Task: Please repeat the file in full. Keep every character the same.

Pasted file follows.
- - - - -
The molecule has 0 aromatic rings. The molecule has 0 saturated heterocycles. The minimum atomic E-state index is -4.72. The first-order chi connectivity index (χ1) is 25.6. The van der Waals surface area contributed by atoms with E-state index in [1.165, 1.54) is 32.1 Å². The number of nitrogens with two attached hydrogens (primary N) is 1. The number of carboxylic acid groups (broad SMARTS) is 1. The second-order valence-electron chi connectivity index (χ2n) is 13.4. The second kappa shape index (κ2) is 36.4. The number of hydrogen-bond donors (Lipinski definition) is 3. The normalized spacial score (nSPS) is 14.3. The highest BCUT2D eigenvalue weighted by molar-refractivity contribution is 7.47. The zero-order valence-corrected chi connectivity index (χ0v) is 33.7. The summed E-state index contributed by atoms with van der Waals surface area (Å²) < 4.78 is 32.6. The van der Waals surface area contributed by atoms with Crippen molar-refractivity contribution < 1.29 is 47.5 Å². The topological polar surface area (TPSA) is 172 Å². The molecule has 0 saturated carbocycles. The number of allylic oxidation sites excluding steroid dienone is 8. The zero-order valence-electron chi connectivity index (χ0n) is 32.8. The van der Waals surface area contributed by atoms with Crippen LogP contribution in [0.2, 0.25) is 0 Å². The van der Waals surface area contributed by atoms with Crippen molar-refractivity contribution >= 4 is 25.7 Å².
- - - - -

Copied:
The molecule has 0 aromatic rings. The molecule has 0 saturated heterocycles. The minimum atomic E-state index is -4.72. The first-order chi connectivity index (χ1) is 25.6. The van der Waals surface area contributed by atoms with E-state index in [1.165, 1.54) is 32.1 Å². The number of nitrogens with two attached hydrogens (primary N) is 1. The number of carboxylic acid groups (broad SMARTS) is 1. The second-order valence-electron chi connectivity index (χ2n) is 13.4. The second kappa shape index (κ2) is 36.4. The number of hydrogen-bond donors (Lipinski definition) is 3. The normalized spacial score (nSPS) is 14.3. The highest BCUT2D eigenvalue weighted by molar-refractivity contribution is 7.47. The zero-order valence-corrected chi connectivity index (χ0v) is 33.7. The summed E-state index contributed by atoms with van der Waals surface area (Å²) < 4.78 is 32.6. The van der Waals surface area contributed by atoms with Crippen molar-refractivity contribution < 1.29 is 47.5 Å². The topological polar surface area (TPSA) is 172 Å². The molecule has 0 saturated carbocycles. The number of allylic oxidation sites excluding steroid dienone is 8. The zero-order valence-electron chi connectivity index (χ0n) is 32.8. The van der Waals surface area contributed by atoms with Crippen LogP contribution in [0.2, 0.25) is 0 Å². The van der Waals surface area contributed by atoms with Crippen molar-refractivity contribution >= 4 is 25.7 Å².